Vail Valley-based Hackernoon using equity crowdfunding to fuel new growth
What’s the law?
The Jump-start Our Business Startups (JOBS) Act of 2015 became law in April of that year.
The law establishes Securities and Exchange Commission oversight for stock-sale crowd-funding.
Companies that use the law — including Hackernoon — are required to meet a host of federal requirements, but are allowed to sell stock via crowd-funding.
EDWARDS — David and Linh Smooke have turned a move to the Vail Valley into success for their company, Hackernoon. Now, the couple has launched a crowdfunding campaign to grow the company.
The campaign, with a goal of $1.07 million, began a bit more than a week ago. As of Sunday, Nov. 18, the campaign had already raised more than $600,000.
That’s pretty remarkable, David said, since crowdfunding campaigns can often take 60 to 90 days. But the growth of Hackernoon since the couple’s move to Edwards has been pretty remarkable.
Since moving to the valley in 2016, Hackernoon, a website that features content about the hows, whys and how-tos of technology, has taken off in terms of readers and engagement.
When the Smookes arrived in Eagle County from San Francisco, Hackernoon was seeing about 1 million page views per month. In the most recent quarter of this year, those monthly page views had jumped to 8 million.
That’s a lot of traffic. In fact, Linh said that Hackernoon is now in the top 5,000 sites on the web. The internet has more than 640 million sites.
Seeing what worked
Some of those sites were started by David, Linh Smooke and partner Jay Zalowitz. In fact, David Smooke said, he and Zalowitz started 15 blogs at the same time a few years ago, then worked on ways on to monetize them and see which worked best. Among the blogs on marketing, music, travel and feminism, Hackernoon quickly rose to the top.
“We thought, ‘Let’s try a bunch of different things and go with what works,” Linh Smooke said.
Hackernoon started roughly at the same time David and Linh Smooke met, by chance at a concert in San Francisco’s Market Square.
David noticed Linh had a handful of technology — trying to charge her phone with her laptop. Linh bought David a beer, and a romance soon blossomed.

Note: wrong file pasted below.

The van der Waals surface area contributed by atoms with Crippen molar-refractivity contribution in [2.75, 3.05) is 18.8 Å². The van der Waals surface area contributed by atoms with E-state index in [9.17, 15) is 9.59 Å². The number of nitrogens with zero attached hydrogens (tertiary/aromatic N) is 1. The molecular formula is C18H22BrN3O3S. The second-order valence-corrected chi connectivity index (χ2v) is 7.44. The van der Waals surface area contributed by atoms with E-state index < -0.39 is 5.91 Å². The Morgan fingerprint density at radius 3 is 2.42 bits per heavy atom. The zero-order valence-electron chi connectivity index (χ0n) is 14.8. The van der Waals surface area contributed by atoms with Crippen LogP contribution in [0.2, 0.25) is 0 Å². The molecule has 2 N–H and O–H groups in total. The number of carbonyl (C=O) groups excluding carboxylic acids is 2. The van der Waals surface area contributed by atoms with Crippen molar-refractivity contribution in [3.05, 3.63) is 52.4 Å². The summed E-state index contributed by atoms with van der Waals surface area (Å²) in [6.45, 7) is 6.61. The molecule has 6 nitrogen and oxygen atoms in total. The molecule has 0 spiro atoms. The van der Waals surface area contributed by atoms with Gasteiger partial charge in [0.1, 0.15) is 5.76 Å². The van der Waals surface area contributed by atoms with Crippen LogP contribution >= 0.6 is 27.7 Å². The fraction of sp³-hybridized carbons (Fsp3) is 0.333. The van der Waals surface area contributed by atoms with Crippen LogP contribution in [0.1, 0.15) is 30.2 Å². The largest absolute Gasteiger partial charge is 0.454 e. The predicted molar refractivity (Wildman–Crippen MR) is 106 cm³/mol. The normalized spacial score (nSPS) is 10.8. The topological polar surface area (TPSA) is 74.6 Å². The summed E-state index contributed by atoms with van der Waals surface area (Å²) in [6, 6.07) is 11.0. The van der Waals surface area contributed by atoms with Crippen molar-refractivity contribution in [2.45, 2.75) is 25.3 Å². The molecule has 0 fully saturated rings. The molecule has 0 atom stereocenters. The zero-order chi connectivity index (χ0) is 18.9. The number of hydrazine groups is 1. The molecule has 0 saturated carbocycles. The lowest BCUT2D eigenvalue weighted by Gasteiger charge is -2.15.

These days, the Smookes get a lot of work done while raising their 20-month-old daughter, Norah.
David Smooke rises early to check the newest submissions to Hackernoon, and works to get the pieces edited and on the web. Linh Smooke handles marketing and other duties.
There’s going to be more work to do when the crowdfunding effort is complete.
The couple want to move away from Medium, Hackernoon’s current hosting site, and build a new platform to host their work. That site will include ways to make the site more user- and contributor-friendly.
‘Connect more with the valley’
That’s going to require growing the team, even if only by a few people. While the Smookes currently work both from home and a one-room office at the Colorado Workspaces co-working facility in Eagle, building a new platform will require hiring software engineers and others. The idea is for everyone to meet roughly once per quarter, then work remotely.
But getting the crowdsourcing effort together has already required hiring attorneys and accountants. In order to sell stock that’s compliant with Securities and Exchange Commission rules on equity crowdfunding, the company had to comply with the hundreds of pages of rules required to satisfy a federal agency.
With that done, though, investors can buy a piece of Hackernoon for as little as $100. So far, hundreds of people have bought large and small pieces of the company. And the vast majority are already convinced of the value of Hackernoon.
Of the 400 or so current investors, David Smooke said somewhere between 75 and 90 percent are readers or contributors.
As the crowdfunding push enters its second half, the Smookes hope to bring more local investors into the picture. The couple also hopes to hire some local interns to help out in the coming summer.
“We want to connect more with the valley,” Linh Smooke said.
The Colorado Workspaces office helps with that, since there are dozens of entrepreneurs working from the offices there now. Plus, it’s good to get out of the house, and have a place to get together with team members from time to time.
“It helps to have an office,” she said.
Vail Daily Business Editor Scott Miller can be reached at firstname.lastname@example.org and 970-748-2930.